Agents can write and implement smart contracts in the ethereum. The self-execution of digital contracts may lead to the creation of decentralised applications such as the DAOs (Digital decentralised autonomous). DAOs and smart contracts allow the Internet of Things (IoT) which eventually needs a decentralised register, since the scale it uses practically exceeds all possible centralized ledgers. The way blockchain technology is designed, is unlike the usual way economists model new technologies.
Economists model new technologies as a turn in the manufacturing task, that converts into multifactor productivity increase. The most transformational feature of blockchain is that they give rise to new institutional methods of economic authority. 2.4. Governance Approaches This section offers a guide on how the government can use blockchain in governing markets, institutions and organisations. It also explores the application of blockchain in cost reduction and effective governance of market institution. The different ways that blockchain as governance can help reduce opportunism will also be explained.2.
4.1. The Cost Transactions Approach Blockchain is an emerging technology that improves and ensures the possibility of having new types of organisations and contracts. The most relevant analytical framework is the New Institutional Economics (NIE), also referred to as the Transaction Cost Economy (TCE). The markets and organisation act as alternatives economic institutions which facilitates economic coordination in related transactions. The dynamic mix of an organisation or institution, is shaped by any agents wanting to economise the transaction cost. The product cost economisation may lead to an efficient allocation of diverse resources, while the economisation of transactional value may result in a suitable institutional structure that entails governance and economic organisation.
Previously, the economy of an organisation established the terms of the contract but not its choice. The problem in governance begins with uncertainties, which are bounded rationality, thus leading to contractual inefficiencies (Davidson et al., 2016). Due to the asset specificity, where investments payoff relies upon other people investments, there is a broad capacity for opportunism such as reneging on a contract. Opportunism can be dealt with by proper and efficient governance structures. Markets always act as an effective governance institution for spot contracts or in other words a pure exchange economy. But when economic activities are in need of asset specificity or association between different parties or involves uncertainty then different governance organisations, including relational contracting and contracting, can be effective ways to manage opportunism.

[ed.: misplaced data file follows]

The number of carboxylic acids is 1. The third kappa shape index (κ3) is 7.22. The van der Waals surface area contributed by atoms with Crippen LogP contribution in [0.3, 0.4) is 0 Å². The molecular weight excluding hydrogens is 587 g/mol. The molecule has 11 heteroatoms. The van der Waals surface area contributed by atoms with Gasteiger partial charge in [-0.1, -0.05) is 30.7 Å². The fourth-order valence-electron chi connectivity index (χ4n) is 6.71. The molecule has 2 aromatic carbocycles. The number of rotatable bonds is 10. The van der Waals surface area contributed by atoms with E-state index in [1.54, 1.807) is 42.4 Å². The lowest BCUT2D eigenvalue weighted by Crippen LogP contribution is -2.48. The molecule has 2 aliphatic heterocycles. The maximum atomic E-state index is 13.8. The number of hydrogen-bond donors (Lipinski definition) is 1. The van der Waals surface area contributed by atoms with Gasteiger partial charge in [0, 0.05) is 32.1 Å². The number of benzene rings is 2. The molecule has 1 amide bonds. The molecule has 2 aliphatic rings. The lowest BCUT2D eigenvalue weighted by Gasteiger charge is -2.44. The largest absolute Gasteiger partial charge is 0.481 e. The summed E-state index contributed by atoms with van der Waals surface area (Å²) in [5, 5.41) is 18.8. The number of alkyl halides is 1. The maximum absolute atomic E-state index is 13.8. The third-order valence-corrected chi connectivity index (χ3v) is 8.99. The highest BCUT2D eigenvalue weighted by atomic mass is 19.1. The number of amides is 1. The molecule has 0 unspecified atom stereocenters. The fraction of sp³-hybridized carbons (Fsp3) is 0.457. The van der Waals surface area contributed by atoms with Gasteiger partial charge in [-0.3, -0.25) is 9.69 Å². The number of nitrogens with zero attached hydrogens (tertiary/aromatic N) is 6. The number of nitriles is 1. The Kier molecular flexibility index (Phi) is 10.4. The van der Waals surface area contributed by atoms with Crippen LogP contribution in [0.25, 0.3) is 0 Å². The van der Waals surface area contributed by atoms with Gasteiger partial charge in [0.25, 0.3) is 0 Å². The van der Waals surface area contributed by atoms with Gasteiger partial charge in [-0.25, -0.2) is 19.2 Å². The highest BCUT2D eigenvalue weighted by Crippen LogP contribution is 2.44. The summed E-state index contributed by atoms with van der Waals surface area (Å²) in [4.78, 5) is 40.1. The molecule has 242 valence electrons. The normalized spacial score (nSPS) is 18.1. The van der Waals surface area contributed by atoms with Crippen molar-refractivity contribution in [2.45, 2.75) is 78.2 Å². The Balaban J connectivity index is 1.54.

The valuable characteristic of blockchain such as smart contracts and DAO’s is precisely to remove opportunism with the aid of cryptographic mechanisms by letting a spot market exchange to go on forever. And if blockchain can remove opportunism, they will then surpass relational contracts and traditional organizational hierarchies. The issue is that blockchain only works with complete contracts whereas firms mostly work with incomplete contractsThe main reason why opportunism arises is that of agent’s intent to exploit trust, which is connected to bounded rationality. With this rationality, costless transactions and complete information, agents can take part in comprehensive contracting, and thus is trust unnecessary. But when transactions are costly and the information is not perfect then trust is needed. Blockchain is therefore a system that controls opportunism by removing the need for trust. It does that by using crypto enforced implementation of agreed contracts via transparency and consensus.